The Jubilee 2000 campaign is a global campaign to convince lending nations to cancel the debts of the world's most impoverished countries. Petitions from around the world urging immediate action on this front will be presented to the world's economic leaders at the 1999 G-8 Summit in Germany.
Religious organizations around the world are calling for debt cancellation as the most important moral imperative of our time. Billions of people are enslaved by international debts which continue to grow and which can never be repaid. Struggling nations are forced to cut essential spending on health and education in order to meet debt payments. The Jubilee 2000 campaign challenges us to respond to the hunger, sickness, poverty and ecological degradation that result from exorbitant transfers of wealth from the poorest nations to the rich.
Origins of the Debt
The mountain of debt now borne by poor nations began to accumulate in the 1970s. At that time, a surplus of money on deposit led banks and other lenders to encourage nations to borrow with little regard to how the monies would be spent. Often, loans were given knowingly to corrupt governments and dictators. Ordinary people had no say in how the loans would be used. Some of the money loaned went to buy weapons and to build up military and police forces often used to oppress the poor and voices for freedom and democracy. Some of the money loaned was siphoned off into the pockets of corrupt officials.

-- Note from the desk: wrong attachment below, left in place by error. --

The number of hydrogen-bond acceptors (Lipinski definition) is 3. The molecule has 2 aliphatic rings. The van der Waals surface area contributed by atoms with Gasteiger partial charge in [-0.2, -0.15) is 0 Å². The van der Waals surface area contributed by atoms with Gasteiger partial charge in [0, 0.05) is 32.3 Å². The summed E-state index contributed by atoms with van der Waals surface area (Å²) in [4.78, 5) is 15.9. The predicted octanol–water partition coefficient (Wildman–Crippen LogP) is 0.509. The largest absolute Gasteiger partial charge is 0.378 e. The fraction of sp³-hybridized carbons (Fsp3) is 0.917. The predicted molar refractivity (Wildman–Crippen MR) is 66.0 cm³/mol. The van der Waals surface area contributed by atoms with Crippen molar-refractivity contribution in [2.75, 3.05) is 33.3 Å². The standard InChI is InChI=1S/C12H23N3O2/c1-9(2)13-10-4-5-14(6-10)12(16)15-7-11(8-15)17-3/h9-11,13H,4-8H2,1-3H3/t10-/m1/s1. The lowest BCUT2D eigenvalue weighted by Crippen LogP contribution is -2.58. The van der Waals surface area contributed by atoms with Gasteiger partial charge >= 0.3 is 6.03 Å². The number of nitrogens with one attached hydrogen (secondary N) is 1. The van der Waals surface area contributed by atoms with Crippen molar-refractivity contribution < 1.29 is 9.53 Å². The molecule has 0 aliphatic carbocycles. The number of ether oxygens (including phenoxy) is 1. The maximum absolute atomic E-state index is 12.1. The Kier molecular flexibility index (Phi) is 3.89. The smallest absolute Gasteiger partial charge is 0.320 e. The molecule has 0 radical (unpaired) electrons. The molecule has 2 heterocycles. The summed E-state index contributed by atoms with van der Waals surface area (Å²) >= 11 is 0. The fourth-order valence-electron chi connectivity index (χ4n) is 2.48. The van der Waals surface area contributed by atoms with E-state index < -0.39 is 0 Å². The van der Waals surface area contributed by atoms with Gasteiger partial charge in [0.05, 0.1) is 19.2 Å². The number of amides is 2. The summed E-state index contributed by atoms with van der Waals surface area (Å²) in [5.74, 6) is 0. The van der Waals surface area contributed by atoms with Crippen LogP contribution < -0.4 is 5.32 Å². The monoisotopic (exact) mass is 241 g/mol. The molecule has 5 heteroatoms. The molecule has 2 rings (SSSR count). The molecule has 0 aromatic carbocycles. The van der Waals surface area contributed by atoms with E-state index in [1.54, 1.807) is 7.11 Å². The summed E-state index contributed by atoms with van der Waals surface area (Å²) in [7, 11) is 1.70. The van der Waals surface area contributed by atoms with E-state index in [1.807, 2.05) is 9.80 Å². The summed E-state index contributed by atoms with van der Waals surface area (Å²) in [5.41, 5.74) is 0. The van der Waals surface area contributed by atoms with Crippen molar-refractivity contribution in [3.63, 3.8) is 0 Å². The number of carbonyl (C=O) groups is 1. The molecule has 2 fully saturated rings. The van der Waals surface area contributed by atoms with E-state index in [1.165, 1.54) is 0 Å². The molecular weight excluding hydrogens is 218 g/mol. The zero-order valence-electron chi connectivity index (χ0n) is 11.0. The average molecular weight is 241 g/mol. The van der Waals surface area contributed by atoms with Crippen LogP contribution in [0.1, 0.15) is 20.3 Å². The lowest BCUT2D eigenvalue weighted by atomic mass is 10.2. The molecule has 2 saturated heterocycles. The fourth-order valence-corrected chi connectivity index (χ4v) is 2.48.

In the 1980's, interest rates skyrocketed while prices for the export goods of these poor nations fell dramatically. As unpaid interest accumulated, their loans became unmanageable, indeed, unpayable. Between 1981 and 1997, the poorer nations paid over US$2.9 trillion in interest and principal payments many times more than the US$568 billion they owed in 1980 yet their total debt now stands at US$2 trillion.
This means that there is now a huge and continuous net transfer of wealth from the poor nations to the rich. Far more money is paid out to creditors than is received from other sources such as foreign aid. In 1996, for example, the poorer nations paid US$245 billion to creditor nations but received only US$58 billion in development assistance.
What is Structural Adjustment?
While the responsibility for the debt lies largely with both lending institutions and corrupt governments, it is the poor who have been forced to bear most of the debt burden. In response to the debt crisis, institutions like the International Monetary Fund and World Bank imposed stringent austerity measures on poorer nations as a condition for new loans (most of which were used to pay interest on existing loans). These measures ("structural adjustment programmes") have only worsened the debt crisis by forcing nations to focus on production for export while cutting essential services such as health and education, and opening markets to cheaper imports. This in turn has led to higher unemployment, increasing poverty, a widening gap between rich and poor, and ecological degradation.
We do not expect people to sacrifice the health and education of their children to continue paying their debts. And yet millions of children in the poorest nations die each year of poverty-related causes while their governments are forced to make payments to rich countries and other creditors. Women are also forced to bear an unfair burden of the debt crisis since it is they who are expected to make up for the loss of government services in health and education through unpaid work.
A Question of Justice